Why Did I Do That?
If you’re reading this, you’re probably a pretty decent person; caring, willing to help others, and unselfish. Maybe you loaned money to a family member, a friend going through a crisis, or bless your heart, someone you barely knew? Well, you aren’t alone! These are four mistakes I will not be making again when it comes to loaning money to others.
The Perpetual Screw-up;
We all know the perpetual screw up. It’s a friend you went to college with, a family member who can’t seem to keep a job, or even a grown child who looks to you for constant financial bailout. I loaned $2,500 dollars to an old friend when she was having money problems. I love her, I knew she really needed it, and she promised to pay it back within a year. She moved from job to job, apartment to apartment, and was sometimes hard to reach, but I never expected her to never pay me back. I will never again loan money to someone who isn’t showing a true effort to take control of their financial life. I found out later that she made twice as much money as I did. She just spent it on expensive clothes, going out, and shopping. Lesson learned!
The Drug Addict:
I hate tough love! I like the warm snuggly kind of love. Unfortunately, most of us know someone addicted to drugs(meth, heroin). It can be really hard to watch them struggle and not have money for basics like food and shelter. I loaned $800 dollars to a person I had known for 5 years. He said he was ‘getting clean’ and just wanted to start over. The money was for an apartment. He spent the money on drugs. He has paid me back, now that he is clean and sober but it took 3 years. I won’t loan money to a drug addict unless I see proof they are clean and sober. If someone overdosed because they bought drugs with the money I gave them; I would have a hard time with that.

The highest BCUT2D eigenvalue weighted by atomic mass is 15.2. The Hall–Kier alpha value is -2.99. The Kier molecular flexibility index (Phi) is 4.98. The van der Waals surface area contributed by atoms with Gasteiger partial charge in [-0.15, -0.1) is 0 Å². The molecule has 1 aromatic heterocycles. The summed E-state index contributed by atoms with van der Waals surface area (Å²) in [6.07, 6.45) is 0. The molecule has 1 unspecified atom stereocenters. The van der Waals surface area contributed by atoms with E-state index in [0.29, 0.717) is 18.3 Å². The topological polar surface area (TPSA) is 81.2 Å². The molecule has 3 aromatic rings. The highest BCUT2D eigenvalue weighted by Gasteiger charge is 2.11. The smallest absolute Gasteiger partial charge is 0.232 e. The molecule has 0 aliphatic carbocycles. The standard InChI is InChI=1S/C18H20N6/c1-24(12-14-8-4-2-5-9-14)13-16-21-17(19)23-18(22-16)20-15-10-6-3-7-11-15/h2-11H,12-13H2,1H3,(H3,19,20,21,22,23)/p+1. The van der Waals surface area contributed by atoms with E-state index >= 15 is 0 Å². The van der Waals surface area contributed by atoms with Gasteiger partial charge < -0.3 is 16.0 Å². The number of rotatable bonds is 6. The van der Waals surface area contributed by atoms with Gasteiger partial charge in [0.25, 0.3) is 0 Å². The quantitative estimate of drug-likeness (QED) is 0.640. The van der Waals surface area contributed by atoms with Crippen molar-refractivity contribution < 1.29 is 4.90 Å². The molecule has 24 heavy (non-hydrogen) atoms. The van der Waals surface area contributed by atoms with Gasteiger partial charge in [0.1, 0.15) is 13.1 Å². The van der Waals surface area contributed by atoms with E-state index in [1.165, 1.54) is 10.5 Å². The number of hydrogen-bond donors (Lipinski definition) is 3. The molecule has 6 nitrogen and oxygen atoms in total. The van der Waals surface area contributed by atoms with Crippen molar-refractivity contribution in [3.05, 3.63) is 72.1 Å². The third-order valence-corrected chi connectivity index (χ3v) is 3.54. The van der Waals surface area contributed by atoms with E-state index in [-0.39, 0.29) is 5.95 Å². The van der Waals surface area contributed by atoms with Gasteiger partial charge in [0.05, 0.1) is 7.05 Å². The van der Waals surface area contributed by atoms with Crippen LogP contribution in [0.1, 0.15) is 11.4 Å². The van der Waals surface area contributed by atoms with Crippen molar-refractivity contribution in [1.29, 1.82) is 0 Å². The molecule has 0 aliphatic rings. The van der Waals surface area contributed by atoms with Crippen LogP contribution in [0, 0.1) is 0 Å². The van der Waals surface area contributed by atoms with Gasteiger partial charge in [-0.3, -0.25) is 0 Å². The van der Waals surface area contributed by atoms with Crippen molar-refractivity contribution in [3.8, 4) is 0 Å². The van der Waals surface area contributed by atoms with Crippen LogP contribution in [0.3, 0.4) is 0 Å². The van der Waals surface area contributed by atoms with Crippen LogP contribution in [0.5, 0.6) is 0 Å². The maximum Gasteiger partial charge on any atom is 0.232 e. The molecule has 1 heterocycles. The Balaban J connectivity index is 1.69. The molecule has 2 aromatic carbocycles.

I don’t know what I was thinking when I did this. One of my girlfriends was a really responsible person and I completely trusted her. We had known each other for 15 years. When she went through a divorce I helped her out financially to the tune of $5,000 dollars. A warning light should have gone off when she sat on my sofa night after night whining about her situation but doing nothing to change it. She basically lived off of the money, took her sweet time finding a job, and by the time she ‘grew up’ a little bit, our friendship was in ruins. I was so exasperated with her that I told her to keep the money. I just wanted to be away from her negativity.
I know; this is a no brainer. Why did I loan money to someone with bad credit? I’ve gone through financial hardships before, but I always pay my debt. I guess I assumed that this person would too. Bad credit can be from hospital bills or a lot of unforeseen circumstances. I loaned a person in my family $7,200 dollars for a car. We set up a repayment plan, signed documents, the whole nine yards; to this day, I’ve seen $460 dollars. Surprise, surprise. I can’t morally ‘go after’ this person. People mean more to me than any amount of money, but I did learn my lesson. People have bad credit for a reason.
Live and learn, right? I have a very kind nature and want to help others, but I had to learn that I have to put my family first. Sometimes, people need to go through tough financial times and not have a handout; then they will find a way to earn money themselves.